County Facilities Closed Monday — Like the federal the government, Arlington County will close its facilities on Monday in observance of Sunday’s holiday. Parking meters will not be enforced but trash and recycling collection will continue as usual.
Demolition has started on a century-old home along Washington Blvd in the Ballston area.
Known as the “flag house,” for the giant American flag that was often draped across it, the home was said to be in disrepair and was reportedly lacking in historic significance, following multiple additions and exterior changes.
“It is literally just an old house,” Arlington county Preservation Planner Rebeccah Ballo told us last year. “Nothing particularly noteworthy about it.”
The redevelopment plan, which was first proposed in 2013, calls for the house to be replaced by a fancy, four-story duplex. Homebuilder Wormald Homes says the new residences, at 4210 and 4214 Washington Blvd, will feature:
- Four bedrooms, four full baths and one powder room
- About 2,860 finished square feet of space
- Two car garage with two additional parking spaces
- Rear deck
- Covered front entry
- “Loft level terrace with sweeping views”
- “Classic urban design”
No word yet on when demolition is expected to wrap up or when the new building is expected to be built.
Four Arlington residents with intellectual disabilities are back home in the county, thanks to a new group home just off Arlington Ridge Road.
The house is being operated by Good Neighbor Community Services, an organization that specializes in helping those with behavioral health issues and intellectual disabilities achieve “a life of opportunity, independence, and growth.”
From a county press release:
It will be a special Christmas for four Arlington residents who for years have missed celebrating at home in the County.
The four adults, all with intellectual disabilities, require constant care. Until this past fall, they were living outside Arlington in one of five large state institutions known as training centers.
This Christmas, they will celebrate with family and staff in their new group home, opened by the County last month off Arlington Ridge Road.
The County chose contractor Good Neighbor Homes to operate the house, which has a private bedroom for each resident.
“We are thrilled to be able to bring these residents back to Arlington, and to give them the care they need in homes in our neighborhoods,” said Anita Friedman, director of Human Services for the County. “We believe this solution is better for them, for their families and for our community.”
Long-time Arlington resident Nancy Tishman’s son David, 38, who is severely autistic, is one of the new residents of the Arlington group home. He lived with his family until a severe medical crisis sent him to the regional Northern Virginia Training Center in Fairfax, where he stayed for 10 years.
Tishman credits Arlington County “for bringing him back home. His brother and sister and his dad and I are so grateful and filled with joy.”
The long path to opening the group home began in 2012. That was when the Commonwealth reached an agreement with the U.S. Justice Department requiring Virginia to move people with disabilities out of the regional centers and back into their own communities.
The settlement provided Arlington with $1.5 million to ensure the transitions.
The Justice Department case was based on a 1999 U.S. Supreme Court decision that said “confinement in an institution severely diminishes the everyday life activities of individuals.”
A fifth and last member of the household near Arlington Ridge will move in next month. Another group residence for five, specifically built with funds from the settlement, will open in January near Clarendon.
The holiday homecoming is the “perfect” ending to a long process aimed at creating a familiar environment of care and dignity, marvels La Voyce Reid of the County’s Developmental Disability Services Bureau.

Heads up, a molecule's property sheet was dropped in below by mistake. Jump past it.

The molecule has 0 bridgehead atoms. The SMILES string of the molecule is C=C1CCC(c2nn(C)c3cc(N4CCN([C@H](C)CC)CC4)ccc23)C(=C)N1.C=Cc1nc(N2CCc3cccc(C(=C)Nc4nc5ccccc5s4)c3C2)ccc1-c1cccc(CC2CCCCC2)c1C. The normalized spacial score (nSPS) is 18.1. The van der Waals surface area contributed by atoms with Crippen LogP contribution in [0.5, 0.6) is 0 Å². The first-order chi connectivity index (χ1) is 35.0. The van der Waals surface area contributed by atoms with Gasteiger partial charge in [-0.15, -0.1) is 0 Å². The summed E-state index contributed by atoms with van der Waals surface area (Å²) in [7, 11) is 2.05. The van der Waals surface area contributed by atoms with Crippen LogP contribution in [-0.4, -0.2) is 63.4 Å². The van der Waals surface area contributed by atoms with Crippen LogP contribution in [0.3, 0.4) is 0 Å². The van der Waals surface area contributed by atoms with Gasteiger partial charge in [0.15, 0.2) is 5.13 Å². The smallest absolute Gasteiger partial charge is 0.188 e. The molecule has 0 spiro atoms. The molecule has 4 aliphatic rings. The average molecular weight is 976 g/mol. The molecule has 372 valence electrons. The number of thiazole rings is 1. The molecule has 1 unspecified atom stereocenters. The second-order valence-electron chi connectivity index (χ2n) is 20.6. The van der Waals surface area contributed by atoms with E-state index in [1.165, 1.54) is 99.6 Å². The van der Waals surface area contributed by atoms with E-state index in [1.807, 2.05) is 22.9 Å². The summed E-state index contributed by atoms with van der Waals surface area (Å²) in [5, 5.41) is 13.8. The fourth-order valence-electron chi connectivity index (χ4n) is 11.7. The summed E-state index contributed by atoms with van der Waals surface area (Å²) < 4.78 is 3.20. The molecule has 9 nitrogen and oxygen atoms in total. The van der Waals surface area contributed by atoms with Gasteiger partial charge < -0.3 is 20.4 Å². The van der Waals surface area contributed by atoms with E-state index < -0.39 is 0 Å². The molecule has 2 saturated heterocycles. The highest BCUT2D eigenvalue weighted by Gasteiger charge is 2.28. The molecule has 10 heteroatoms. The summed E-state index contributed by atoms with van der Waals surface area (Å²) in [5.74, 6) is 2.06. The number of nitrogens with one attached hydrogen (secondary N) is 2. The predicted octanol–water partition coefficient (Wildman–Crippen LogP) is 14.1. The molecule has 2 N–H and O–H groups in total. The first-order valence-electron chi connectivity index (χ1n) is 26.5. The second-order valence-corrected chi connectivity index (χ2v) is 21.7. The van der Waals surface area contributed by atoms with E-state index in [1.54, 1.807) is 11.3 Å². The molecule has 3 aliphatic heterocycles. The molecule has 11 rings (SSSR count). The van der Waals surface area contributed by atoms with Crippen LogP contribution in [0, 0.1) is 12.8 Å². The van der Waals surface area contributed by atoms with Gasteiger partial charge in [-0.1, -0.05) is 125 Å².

“This is the kind of true gift we hope for this time of year,” she said.
Photo via Arlington County. Video via Good Neighbor Community Services.
Seeing the demand for high-performance, LEED certified homes in the area, Maryland homebuilder SEED Homes (www.seedhomes.com) is relocating their headquarters to Arlington. The move to 3300 Fairfax Dr, in the Clarendon/Va.Square Corridor, will be complete in July.
“As a company, we are moving towards building smaller homes that do not rely on the traditional power supply for electricity. Zero-energy smart homes are not a thing of the future anymore, we are building them now, and can build custom net-zero homes at competitive rates. That is why we want to be in Arlington, where customers prefer quality and character over size and raw numbers” says Vicrum Puri, President and Founder of SEED. The company puts a different spin on a current buzz word. “Smart homes are not just about technology. If you are not building a beautifully finished home with energy-efficiency, high-performance, durability and home health in mind, it’s not a smart home to me.”
All of the homes built by SEED (which stands for Smart, Energy-Efficient Designed Homes) are LEED Certified. Leadership in Energy and Environmental Design (LEED) certification consists of a suite of rating systems for the design, construction and operation of high performance green buildings, homes and neighborhoods. Developed by the U.S. Green Building Council (USGBC), LEED is intended to provide building owners and operators a concise framework for identifying and implementing practical and measurable green building design, construction, operations and maintenance solutions.
The ratings range from basic Certified, Silver, Gold, and Platinum, its highest grade. SEED has achieved Certification, Silver and Gold ratings in its homes, and has an upcoming project targeting LEED Platinum. The company’s most recent build, at 9207 Kirkdale Rd in Bethesda, MD, is set to achieve a LEED Gold certification. The home features an exhaustive list of performance, durability and sustainability features, including a high-efficiency HVAC system, a solar PV array and locally sourced construction materials. Over 90% of the waste from the construction of the home was recycled, and with a HERS (Home Energy Rating System) index score below 50, the home will use less than ½ of the energy of a home of the same size, built to code.